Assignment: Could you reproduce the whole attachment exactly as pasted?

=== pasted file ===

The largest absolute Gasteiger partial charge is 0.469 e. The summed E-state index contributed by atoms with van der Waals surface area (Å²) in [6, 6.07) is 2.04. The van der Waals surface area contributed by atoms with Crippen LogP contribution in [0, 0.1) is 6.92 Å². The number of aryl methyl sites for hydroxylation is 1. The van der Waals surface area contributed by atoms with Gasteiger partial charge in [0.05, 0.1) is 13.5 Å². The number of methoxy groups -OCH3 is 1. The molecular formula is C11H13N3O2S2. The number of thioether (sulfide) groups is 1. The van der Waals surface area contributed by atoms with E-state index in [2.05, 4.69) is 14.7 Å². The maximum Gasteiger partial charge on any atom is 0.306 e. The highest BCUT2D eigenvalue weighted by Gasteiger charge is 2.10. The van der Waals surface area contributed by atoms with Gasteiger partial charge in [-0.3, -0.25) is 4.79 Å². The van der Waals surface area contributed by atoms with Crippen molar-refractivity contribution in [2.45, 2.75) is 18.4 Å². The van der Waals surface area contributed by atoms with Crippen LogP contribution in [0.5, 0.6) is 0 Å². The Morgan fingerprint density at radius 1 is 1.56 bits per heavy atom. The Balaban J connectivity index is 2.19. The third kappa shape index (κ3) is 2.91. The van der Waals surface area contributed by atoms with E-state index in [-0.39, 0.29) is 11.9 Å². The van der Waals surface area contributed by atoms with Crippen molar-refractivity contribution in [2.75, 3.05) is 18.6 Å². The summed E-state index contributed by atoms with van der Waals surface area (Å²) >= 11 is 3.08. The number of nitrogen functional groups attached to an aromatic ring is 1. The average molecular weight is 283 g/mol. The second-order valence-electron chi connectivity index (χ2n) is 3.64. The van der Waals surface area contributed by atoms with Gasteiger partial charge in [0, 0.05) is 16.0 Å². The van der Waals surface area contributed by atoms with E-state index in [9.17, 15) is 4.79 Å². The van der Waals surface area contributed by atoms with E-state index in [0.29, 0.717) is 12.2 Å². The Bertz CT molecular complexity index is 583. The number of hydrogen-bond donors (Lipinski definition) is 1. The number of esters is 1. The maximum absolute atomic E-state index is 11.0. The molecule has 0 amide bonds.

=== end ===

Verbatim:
The largest absolute Gasteiger partial charge is 0.469 e. The summed E-state index contributed by atoms with van der Waals surface area (Å²) in [6, 6.07) is 2.04. The van der Waals surface area contributed by atoms with Crippen LogP contribution in [0, 0.1) is 6.92 Å². The number of aryl methyl sites for hydroxylation is 1. The van der Waals surface area contributed by atoms with Gasteiger partial charge in [0.05, 0.1) is 13.5 Å². The number of methoxy groups -OCH3 is 1. The molecular formula is C11H13N3O2S2. The number of thioether (sulfide) groups is 1. The van der Waals surface area contributed by atoms with E-state index in [2.05, 4.69) is 14.7 Å². The maximum Gasteiger partial charge on any atom is 0.306 e. The highest BCUT2D eigenvalue weighted by Gasteiger charge is 2.10. The van der Waals surface area contributed by atoms with Gasteiger partial charge in [-0.3, -0.25) is 4.79 Å². The van der Waals surface area contributed by atoms with Crippen molar-refractivity contribution in [2.45, 2.75) is 18.4 Å². The van der Waals surface area contributed by atoms with Crippen LogP contribution in [0.5, 0.6) is 0 Å². The Morgan fingerprint density at radius 1 is 1.56 bits per heavy atom. The Balaban J connectivity index is 2.19. The third kappa shape index (κ3) is 2.91. The van der Waals surface area contributed by atoms with E-state index in [-0.39, 0.29) is 11.9 Å². The van der Waals surface area contributed by atoms with Crippen molar-refractivity contribution in [2.75, 3.05) is 18.6 Å². The summed E-state index contributed by atoms with van der Waals surface area (Å²) >= 11 is 3.08. The number of nitrogen functional groups attached to an aromatic ring is 1. The average molecular weight is 283 g/mol. The second-order valence-electron chi connectivity index (χ2n) is 3.64. The van der Waals surface area contributed by atoms with Gasteiger partial charge in [0, 0.05) is 16.0 Å². The van der Waals surface area contributed by atoms with E-state index in [9.17, 15) is 4.79 Å². The van der Waals surface area contributed by atoms with E-state index in [0.29, 0.717) is 12.2 Å². The Bertz CT molecular complexity index is 583. The number of hydrogen-bond donors (Lipinski definition) is 1. The number of esters is 1. The maximum absolute atomic E-state index is 11.0. The molecule has 0 amide bonds.